Garlic, at 27, adds touch of seasoning at Goucher Gophers guard a leader and scorer

December 11, 1992|By Dave Glassman | Dave Glassman,Contributing Writer

There are late bloomers in college basketball who struggle fo three years, then -- when they're 21- or 22-year-old seniors -- surprise with their contributions. Then there is Gerard Garlic.

Garlic is not your garden-variety late bloomer. He's 27, living in a dormitory, and, for just the second season since he was graduated from Catonsville High School in 1983, he is playing organized basketball. And he's playing it very well, as a starting guard for Goucher College.

He is averaging 17.8 points for the Gophers and -- despite his 5-foot-11, 165-pound frame -- 5.0 rebounds. Both are second on the team to his friend and roommate, sophomore David Clark (19.5, 7.1), a 1991 All-Metro guard at Catonsville. Garlic also leads the team with 18 steals, and he's second in assists with 18.

Goucher (3-3) plays Washington (2-4) tonight (8) in the first round the Wild Goose Classic in Chestertown. In the first game, it's Kean vs. Dominican at 6 p.m. The consolation game will be at 1 p.m. tomorrow, followed by the championship at 3 p.m.

Garlic's history of late starts goes back to high school, where he played only two years of basketball. As a junior at Catonsville, "I was eighth man on a seven-man team," he said. As a senior, he was a defensive specialist on a Comets team that reached the state 3A championship game.

After Garlic's graduation, his father, an Air Force recruiter in Catonsville, was transferred to New Jersey. Garlic went with the family. Then followed a series of jobs that included loading trucks, supervising cashiers in a department store and seasonal work as a tax preparer.

He sometimes took courses at Burlington County College in New Jersey and spent a semester at Temple University in 1986, but left for financial reasons. In 1988, Burlington started a basketball program, so Garlic enrolled full time and played organized ball for the first time since high school.

In the summer of 1989 he came to live with his grandmother in West Baltimore and began playing and coaching in recreation and summer leagues. He helped John Grap coach in a CYO league and the Project Survival pro-am league. Then, in 1990, he re-established contact with Clark, whom he had met in 1986, on a 19-under AAU team he helped coach. The two became close friends.

Garlic made a promise to Clark. "I told him I was going to go to the same school he was," he said.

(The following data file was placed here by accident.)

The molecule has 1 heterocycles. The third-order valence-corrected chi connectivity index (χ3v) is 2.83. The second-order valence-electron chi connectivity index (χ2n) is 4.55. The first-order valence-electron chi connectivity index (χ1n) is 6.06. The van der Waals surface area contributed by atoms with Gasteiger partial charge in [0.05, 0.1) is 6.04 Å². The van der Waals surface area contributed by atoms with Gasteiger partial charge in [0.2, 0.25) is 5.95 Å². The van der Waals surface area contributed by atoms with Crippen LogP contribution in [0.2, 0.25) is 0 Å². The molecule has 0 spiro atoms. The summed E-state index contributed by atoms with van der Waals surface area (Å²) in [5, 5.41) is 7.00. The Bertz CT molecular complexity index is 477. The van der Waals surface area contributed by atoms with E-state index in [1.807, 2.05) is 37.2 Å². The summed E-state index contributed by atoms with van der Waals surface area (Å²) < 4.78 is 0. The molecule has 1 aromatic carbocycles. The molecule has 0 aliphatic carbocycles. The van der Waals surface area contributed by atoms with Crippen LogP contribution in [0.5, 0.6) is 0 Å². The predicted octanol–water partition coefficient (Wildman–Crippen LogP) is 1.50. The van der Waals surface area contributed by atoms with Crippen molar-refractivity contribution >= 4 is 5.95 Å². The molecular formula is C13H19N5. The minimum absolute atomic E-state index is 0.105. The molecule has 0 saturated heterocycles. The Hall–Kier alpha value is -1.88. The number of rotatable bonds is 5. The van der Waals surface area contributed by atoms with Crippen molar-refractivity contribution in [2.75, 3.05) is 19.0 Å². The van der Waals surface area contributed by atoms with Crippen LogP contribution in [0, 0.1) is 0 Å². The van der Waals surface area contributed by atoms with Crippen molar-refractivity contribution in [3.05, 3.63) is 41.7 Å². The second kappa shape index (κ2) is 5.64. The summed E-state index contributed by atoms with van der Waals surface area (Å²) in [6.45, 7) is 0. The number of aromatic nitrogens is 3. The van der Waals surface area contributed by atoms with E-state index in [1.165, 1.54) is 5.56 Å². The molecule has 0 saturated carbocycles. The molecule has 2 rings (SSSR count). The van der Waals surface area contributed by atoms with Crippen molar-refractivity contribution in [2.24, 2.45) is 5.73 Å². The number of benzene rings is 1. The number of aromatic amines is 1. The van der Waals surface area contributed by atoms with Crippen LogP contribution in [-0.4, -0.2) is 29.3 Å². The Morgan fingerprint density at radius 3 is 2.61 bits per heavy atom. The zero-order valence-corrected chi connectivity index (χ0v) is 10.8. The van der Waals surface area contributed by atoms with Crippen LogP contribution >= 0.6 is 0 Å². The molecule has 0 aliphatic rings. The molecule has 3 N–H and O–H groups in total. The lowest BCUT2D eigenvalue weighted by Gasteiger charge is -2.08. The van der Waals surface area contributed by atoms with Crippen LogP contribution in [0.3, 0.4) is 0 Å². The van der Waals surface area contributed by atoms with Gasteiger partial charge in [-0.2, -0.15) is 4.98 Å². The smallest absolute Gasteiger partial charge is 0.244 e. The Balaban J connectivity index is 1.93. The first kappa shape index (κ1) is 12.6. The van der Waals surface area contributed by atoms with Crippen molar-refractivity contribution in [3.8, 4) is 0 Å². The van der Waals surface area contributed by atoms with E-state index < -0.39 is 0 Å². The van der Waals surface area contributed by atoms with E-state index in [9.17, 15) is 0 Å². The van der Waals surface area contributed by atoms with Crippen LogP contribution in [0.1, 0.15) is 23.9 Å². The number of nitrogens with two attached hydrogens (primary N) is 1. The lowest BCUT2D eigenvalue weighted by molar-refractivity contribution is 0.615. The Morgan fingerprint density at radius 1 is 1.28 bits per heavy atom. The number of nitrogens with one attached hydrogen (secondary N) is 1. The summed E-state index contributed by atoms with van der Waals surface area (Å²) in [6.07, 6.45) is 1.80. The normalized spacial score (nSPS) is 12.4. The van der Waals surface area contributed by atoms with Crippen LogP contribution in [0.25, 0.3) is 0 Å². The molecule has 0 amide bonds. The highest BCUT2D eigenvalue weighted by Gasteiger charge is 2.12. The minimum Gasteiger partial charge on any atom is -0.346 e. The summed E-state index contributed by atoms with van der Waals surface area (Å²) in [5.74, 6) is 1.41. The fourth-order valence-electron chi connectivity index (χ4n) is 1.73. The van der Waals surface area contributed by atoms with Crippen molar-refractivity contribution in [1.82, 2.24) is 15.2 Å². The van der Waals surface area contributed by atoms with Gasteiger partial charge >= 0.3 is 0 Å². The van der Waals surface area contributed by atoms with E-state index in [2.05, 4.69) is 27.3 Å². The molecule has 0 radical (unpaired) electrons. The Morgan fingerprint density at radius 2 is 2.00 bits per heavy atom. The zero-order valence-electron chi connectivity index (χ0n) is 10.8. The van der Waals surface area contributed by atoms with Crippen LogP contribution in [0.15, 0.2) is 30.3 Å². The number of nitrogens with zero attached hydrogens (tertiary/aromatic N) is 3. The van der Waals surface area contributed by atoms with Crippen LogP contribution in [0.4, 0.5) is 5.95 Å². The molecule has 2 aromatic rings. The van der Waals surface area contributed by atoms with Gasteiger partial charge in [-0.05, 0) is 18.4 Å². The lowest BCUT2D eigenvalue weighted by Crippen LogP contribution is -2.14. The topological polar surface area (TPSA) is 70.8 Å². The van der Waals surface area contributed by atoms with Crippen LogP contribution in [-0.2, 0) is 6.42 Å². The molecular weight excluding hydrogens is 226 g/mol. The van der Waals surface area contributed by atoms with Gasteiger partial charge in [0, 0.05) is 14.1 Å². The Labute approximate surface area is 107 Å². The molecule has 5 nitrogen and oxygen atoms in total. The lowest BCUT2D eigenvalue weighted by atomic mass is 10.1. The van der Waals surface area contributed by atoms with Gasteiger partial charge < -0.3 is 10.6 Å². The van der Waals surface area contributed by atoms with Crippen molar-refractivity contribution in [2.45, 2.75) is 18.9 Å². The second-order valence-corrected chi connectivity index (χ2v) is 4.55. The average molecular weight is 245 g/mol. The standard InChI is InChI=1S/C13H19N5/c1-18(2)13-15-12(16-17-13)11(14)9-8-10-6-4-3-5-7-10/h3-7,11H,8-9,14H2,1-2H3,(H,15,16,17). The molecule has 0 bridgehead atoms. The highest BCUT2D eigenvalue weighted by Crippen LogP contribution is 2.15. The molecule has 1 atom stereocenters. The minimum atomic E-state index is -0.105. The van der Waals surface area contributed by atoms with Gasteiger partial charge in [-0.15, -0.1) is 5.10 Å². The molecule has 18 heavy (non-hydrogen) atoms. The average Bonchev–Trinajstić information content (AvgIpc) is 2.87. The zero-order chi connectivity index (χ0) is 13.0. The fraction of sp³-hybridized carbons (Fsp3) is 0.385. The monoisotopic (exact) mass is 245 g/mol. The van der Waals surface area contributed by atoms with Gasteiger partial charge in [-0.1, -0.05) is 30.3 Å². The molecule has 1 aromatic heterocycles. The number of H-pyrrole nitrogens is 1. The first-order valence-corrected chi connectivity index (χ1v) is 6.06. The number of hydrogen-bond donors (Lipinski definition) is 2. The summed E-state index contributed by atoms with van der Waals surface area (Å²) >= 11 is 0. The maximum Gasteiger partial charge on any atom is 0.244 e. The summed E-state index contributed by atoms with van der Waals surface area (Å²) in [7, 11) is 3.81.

When Grap began coaching the girls basketball team at Beth Tfiloh, Garlic went along, and there he met boys head coach Gordon Kaplan, now assistant coach at Goucher.

Last year, Clark was a freshman at Goucher and Garlic began attending the Gophers' games. Kaplan, who had seen Garlic play in Project Survival games, planted the seed. "Gordon asked me if I was interested in coming to Goucher," Garlic said.

Goucher head coach Len Trevino had heard from Clark and Kaplan about Garlic's basketball talent, but he was more anxious about him making the academic transition than the athletic one.

"I brought him in and asked him if he wanted to come back to school," Trevino said. "You're not going to succeed with a non-traditional recruit if he doesn't want to be a student. He was already thinking about returning to school. He'd started running into stumbling blocks in his work life. He acknowledged he hadn't been under a coach or in a structured setting for a while."

But it all came together, and Garlic enrolled as a second-semester sophomore with three years of athletic eligibility.

He's in the process of adjusting from run-and-gun, rec-center ball to Goucher's three-guard, motion offense. But that's not what has most impressed his coach. "I was concerned about his grades because he'd been out of school a while," Trevino said. "He's doing very, very well."

On the court, Trevino is no less pleased by the man he had never seen play before the Nov. 1 practice. "He's extremely athletic," Trevino said. "The hardest part is blending his talents in. . . . At this level, not many match up to his athleticism. He jumps very well and is extremely quick. He has great vision. That's where the assists are coming in. When the kids get to know him a little better his assist numbers are going to come up. That's one of the things I was amazed at."

The coaching experience Garlic brings to the floor helps him in practice and sometimes hinders him in competition. "He understands the step-by-step process of teaching," said Trevino. understands where the steps are going to go. . . . [But] he has a tendency to over-analyze things, to step back from the game."

And Garlic knows his background can help his teammates. "I can understand what coach sees and wants better," he said. "I guess I'm sort of the mediator right now. They can probably relate to me easier and I can relay it to the coach."

So, does he miss coaching? "I do. I miss my girls at Beth Tfiloh. That was probably the purest as far as teaching, because it was a new program, and getting to show someone something new and help them develop."

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